ADN or BSN?

  1. Hi, my name is Teresa and I am a first year nursing student in a BSN program in Connecticut. Over the past couple of weeks, I have decided to transfer from my college to a school closer to home. In my searching, I discovered ADN programs at various community colleges and hospital programs. My question is whether or not going for the BSN track is better than the ADN or is the ADN good enough to become an RN? Will i be limited when I work in a hospital and how is the pay different? This summer I plan on taking a CNA course to get a feel for nursing even though I'm positive that this is what I want to do. Money really isn't a factor, but not having to pay college loans would be great. If anyone can offer any advice to me I would gladly appreciate it. thanks in advance!
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  2. 8 Comments

  3. by   Redeye
    It all depends on what your long-term goals are. If you are interested in one day getting an advanced degree in nursing (i.e. nurse practitioner, nurse anesthetist, case mangagement) or if you plan to one day move into management, a BSN is the way to go. If none of that is important to you, then the ADN will serve you well.
  4. by   hollykate
    The age old question. first of all, of course an ADN is "good enough" to become an RN- currently, it is the entry level for the registry. My two cents, if you want to do an ADN program, go ahead, then when you are working, let the hospital pay for you to get a BSN- most have tuition reimbursement agreements.
  5. by   sa48sh
    Originally posted by teresab_2000:
    Hi, my name is Teresa and I am a first year nursing student in a BSN program in Connecticut. Over the past couple of weeks, I have decided to transfer from my college to a school closer to home. In my searching, I discovered ADN programs at various community colleges and hospital programs. My question is whether or not going for the BSN track is better than the ADN or is the ADN good enough to become an RN? Will i be limited when I work in a hospital and how is the pay different? This summer I plan on taking a CNA course to get a feel for nursing even though I'm positive that this is what I want to do. Money really isn't a factor, but not having to pay college loans would be great. If anyone can offer any advice to me I would gladly appreciate it. thanks in advance!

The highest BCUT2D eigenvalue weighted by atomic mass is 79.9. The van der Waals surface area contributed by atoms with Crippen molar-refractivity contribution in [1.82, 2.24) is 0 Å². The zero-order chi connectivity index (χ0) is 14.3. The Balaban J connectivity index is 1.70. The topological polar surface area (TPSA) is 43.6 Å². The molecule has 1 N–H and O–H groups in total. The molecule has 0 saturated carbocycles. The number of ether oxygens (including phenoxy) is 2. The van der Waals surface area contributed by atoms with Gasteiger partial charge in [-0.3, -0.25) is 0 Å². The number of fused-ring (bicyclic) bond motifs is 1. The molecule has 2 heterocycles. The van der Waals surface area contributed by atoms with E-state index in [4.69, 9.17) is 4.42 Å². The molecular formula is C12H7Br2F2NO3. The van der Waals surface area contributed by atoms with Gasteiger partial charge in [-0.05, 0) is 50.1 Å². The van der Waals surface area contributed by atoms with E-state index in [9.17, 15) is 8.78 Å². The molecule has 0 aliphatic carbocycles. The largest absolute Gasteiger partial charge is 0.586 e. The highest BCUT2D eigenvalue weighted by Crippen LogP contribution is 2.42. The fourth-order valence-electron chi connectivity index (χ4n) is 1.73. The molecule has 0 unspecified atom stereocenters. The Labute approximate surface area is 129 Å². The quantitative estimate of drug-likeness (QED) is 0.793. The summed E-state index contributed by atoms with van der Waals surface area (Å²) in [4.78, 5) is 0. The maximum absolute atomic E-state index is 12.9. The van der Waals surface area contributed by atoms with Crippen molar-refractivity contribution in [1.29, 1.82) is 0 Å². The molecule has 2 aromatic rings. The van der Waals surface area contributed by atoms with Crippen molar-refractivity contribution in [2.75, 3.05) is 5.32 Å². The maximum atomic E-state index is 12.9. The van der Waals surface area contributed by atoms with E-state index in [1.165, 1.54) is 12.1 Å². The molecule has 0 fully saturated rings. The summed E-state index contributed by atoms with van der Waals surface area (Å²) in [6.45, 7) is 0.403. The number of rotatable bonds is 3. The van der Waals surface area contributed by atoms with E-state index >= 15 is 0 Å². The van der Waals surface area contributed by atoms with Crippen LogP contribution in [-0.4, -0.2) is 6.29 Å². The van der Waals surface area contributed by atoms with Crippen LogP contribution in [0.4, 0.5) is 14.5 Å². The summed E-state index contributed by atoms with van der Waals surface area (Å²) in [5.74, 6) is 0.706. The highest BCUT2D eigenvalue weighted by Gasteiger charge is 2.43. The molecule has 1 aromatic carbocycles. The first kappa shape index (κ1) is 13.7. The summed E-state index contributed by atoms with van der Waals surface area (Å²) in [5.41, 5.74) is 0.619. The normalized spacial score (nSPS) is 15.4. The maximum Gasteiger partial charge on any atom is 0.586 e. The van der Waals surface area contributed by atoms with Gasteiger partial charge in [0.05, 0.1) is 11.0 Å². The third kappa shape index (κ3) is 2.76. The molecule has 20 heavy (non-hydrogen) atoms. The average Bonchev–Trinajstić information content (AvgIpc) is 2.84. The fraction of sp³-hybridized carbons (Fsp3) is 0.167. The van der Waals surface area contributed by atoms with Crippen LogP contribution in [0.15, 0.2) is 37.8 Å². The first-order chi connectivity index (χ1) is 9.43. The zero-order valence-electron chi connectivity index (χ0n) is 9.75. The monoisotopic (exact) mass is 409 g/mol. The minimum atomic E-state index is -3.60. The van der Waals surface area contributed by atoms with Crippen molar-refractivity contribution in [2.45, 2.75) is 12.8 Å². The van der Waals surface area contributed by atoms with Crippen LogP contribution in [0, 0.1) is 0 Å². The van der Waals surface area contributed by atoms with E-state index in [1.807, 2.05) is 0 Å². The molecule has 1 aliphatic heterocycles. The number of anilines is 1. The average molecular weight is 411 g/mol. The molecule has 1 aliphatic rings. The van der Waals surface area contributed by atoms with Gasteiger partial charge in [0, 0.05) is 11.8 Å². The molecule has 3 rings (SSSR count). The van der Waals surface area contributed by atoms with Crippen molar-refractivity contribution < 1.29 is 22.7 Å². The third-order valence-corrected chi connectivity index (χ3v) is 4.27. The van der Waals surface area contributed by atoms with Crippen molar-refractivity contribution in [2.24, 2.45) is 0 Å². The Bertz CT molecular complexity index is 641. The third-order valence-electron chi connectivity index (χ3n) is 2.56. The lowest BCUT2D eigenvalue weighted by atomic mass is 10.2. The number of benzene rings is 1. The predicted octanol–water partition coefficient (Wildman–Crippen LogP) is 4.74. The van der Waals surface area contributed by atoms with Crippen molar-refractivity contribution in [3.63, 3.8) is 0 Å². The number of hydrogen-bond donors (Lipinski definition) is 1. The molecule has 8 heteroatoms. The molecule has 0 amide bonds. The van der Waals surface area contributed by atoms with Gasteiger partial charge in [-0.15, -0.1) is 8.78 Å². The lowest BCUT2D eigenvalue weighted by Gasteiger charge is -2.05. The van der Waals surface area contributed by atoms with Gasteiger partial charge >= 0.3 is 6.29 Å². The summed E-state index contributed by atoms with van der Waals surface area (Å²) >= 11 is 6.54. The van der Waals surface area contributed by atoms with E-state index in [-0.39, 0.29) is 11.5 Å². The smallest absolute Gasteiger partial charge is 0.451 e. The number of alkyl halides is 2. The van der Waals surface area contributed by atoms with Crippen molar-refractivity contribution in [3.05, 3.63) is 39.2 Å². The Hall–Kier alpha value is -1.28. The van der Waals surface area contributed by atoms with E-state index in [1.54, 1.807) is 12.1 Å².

Honey, The nursing profession is soooo short of people all you need to get a job these days is a BADGE that says RN. And their ain't much difference in the pay. But you'd better jump on the bandwagon soon, I hear from our administrators that they're not worried,because "there's always more nurses where you came from"

  6. by   TracyRN
    You only need a two-year degree to take the NCLEX, or licensing exam, for RN. LPN is a one-year course. In order to be accepted into the program, most schools require prerequisite classes plus a test administered thru the NLN (National League of Nursing). Most floor RNs you talk to have only an ADN. Those who seek higher education do so because they want to get out of floor nursing and into administration, teaching, etc. I have an ADN and will start on my BSN or MSN bridge within the next 1 to 2 years (when my husband is done with his MA).